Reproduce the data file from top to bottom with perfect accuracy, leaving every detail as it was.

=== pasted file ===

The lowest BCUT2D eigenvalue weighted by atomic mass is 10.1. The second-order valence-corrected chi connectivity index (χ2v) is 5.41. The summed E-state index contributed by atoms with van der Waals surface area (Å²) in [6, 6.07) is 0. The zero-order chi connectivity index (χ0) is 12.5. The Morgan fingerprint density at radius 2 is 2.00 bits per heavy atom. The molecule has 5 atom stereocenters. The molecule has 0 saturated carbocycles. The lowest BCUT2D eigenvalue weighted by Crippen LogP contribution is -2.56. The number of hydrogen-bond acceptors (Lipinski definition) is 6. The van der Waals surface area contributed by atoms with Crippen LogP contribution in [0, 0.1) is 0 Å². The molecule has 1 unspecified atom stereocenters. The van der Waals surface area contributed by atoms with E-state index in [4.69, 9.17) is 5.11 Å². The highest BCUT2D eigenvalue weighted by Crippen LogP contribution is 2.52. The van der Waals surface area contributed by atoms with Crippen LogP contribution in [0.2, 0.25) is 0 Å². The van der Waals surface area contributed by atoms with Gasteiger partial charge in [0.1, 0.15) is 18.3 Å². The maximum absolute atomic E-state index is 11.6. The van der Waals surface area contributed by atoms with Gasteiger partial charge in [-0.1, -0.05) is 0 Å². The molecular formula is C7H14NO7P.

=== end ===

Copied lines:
The lowest BCUT2D eigenvalue weighted by atomic mass is 10.1. The second-order valence-corrected chi connectivity index (χ2v) is 5.41. The summed E-state index contributed by atoms with van der Waals surface area (Å²) in [6, 6.07) is 0. The zero-order chi connectivity index (χ0) is 12.5. The Morgan fingerprint density at radius 2 is 2.00 bits per heavy atom. The molecule has 5 atom stereocenters. The molecule has 0 saturated carbocycles. The lowest BCUT2D eigenvalue weighted by Crippen LogP contribution is -2.56. The number of hydrogen-bond acceptors (Lipinski definition) is 6. The van der Waals surface area contributed by atoms with Crippen LogP contribution in [0, 0.1) is 0 Å². The molecule has 1 unspecified atom stereocenters. The van der Waals surface area contributed by atoms with E-state index in [4.69, 9.17) is 5.11 Å². The highest BCUT2D eigenvalue weighted by Crippen LogP contribution is 2.52. The van der Waals surface area contributed by atoms with Crippen LogP contribution in [0.2, 0.25) is 0 Å². The van der Waals surface area contributed by atoms with Gasteiger partial charge in [0.1, 0.15) is 18.3 Å². The maximum absolute atomic E-state index is 11.6. The van der Waals surface area contributed by atoms with Gasteiger partial charge in [-0.1, -0.05) is 0 Å². The molecular formula is C7H14NO7P.